Hello everybody, and welcome to the latest edition of Criterion Cuts, where I pull a movie from the offerings of everyone’s favorite foreign/prestige collection and offer up some thoughts on it. As always, this column thrives on having constant things to watch, so if you have any recommendations I’d love to hear them.
This week I wanted to go for something a little different. The format’s the same, but usually I use this time and space to evangelize an obscure movie that other people might not have seen. Today we’re going to talk about a relatively high profile movie I genuinely didn’t like. Hopefully that won’t change the tone of the article too much. I can be objective. Maybe.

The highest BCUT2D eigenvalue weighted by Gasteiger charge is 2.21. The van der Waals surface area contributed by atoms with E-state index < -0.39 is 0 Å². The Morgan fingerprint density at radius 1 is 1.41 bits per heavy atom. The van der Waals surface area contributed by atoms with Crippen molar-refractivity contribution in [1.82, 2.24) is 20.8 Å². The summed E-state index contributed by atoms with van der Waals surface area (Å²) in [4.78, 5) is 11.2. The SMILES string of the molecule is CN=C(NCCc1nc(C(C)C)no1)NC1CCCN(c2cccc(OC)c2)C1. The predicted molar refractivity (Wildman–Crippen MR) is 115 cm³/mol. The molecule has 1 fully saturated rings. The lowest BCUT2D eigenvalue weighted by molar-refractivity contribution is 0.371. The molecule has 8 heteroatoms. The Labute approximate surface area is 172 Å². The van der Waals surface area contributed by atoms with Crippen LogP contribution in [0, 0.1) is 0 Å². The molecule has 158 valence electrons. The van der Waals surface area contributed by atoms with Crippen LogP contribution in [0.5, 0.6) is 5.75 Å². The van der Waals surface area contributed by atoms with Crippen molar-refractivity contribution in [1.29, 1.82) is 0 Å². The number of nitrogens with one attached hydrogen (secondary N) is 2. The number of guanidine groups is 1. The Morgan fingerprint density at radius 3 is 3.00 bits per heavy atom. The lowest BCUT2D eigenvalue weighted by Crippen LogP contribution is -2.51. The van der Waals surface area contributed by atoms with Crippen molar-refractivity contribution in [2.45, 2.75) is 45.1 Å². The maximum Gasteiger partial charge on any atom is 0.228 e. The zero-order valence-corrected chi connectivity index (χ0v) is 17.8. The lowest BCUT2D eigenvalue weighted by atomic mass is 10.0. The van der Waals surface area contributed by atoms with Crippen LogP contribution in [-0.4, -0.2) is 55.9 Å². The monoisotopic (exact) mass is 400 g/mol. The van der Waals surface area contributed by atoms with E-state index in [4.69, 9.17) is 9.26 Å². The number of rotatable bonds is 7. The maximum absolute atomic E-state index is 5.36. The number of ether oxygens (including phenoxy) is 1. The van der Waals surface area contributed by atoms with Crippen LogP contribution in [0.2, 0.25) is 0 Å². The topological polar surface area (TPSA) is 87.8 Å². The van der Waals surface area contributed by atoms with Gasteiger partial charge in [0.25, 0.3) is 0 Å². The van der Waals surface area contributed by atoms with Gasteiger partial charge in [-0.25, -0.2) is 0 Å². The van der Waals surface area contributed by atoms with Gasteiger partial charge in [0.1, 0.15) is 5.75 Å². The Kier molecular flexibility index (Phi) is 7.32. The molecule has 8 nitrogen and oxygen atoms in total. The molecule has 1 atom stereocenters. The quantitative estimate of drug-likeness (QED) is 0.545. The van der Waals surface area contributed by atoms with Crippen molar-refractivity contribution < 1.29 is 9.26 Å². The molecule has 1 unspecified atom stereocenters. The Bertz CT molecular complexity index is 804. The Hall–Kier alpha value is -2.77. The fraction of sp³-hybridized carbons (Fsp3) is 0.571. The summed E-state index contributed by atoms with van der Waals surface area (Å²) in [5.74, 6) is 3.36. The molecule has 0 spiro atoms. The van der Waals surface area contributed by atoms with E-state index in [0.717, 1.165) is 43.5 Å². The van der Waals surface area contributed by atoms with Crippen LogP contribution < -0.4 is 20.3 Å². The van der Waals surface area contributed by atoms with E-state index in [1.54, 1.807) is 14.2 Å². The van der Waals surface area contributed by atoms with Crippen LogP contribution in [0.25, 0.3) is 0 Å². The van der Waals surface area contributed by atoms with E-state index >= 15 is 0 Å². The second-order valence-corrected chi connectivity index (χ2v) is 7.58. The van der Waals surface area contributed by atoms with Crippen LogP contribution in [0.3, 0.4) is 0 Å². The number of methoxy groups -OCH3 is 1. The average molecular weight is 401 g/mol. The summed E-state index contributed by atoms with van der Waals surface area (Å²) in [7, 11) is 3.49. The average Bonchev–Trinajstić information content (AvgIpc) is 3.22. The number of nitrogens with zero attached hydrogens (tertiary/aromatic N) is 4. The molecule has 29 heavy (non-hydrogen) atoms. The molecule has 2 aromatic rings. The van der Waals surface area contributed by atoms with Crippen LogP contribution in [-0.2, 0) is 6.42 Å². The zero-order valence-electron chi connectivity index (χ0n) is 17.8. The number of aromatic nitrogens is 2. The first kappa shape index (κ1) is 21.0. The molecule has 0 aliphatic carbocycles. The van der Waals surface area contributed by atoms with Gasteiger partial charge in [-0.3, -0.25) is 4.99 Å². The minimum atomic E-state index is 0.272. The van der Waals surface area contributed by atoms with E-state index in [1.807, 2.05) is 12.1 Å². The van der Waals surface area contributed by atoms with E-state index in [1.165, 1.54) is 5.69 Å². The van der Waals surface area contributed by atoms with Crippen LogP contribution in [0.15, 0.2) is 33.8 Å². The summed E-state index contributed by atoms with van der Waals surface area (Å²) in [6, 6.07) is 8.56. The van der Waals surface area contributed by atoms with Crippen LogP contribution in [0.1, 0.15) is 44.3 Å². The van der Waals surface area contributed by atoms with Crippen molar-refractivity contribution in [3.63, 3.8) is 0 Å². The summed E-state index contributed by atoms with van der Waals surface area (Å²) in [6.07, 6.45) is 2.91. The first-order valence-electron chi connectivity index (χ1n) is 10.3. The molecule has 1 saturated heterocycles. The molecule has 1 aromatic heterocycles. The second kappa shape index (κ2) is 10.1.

The Virgin Spring (1960)
The Virgin Spring is Ingmar Bergman’s adaptation of a medieval Swedish story called “Töres döttrar i Wänge.” To be brief, the story centers around Töre (Max von Sydow), a pious man who sends his young daughter Karin (Birgitta Pettersson) out to journey to the church one day. The daughter, innocent to the point of danger, runs afoul of three men who rape and murder her.
The three men then unknowningly move on to Töre’s home, seeking shelter from an oncoming storm. There they try to sell the clothes they looted off of Karin, tipping of Töre who then exacts his revenge. It is at heart a pretty straight forward morality tale and revenge story, one that won the Best Foreign Language Oscar in 1961 (cementing Bergman internationally as a noteworthy name) and was later the inspiration for Wes Craven’s exploitation ‘classic’ The Last House on the Left.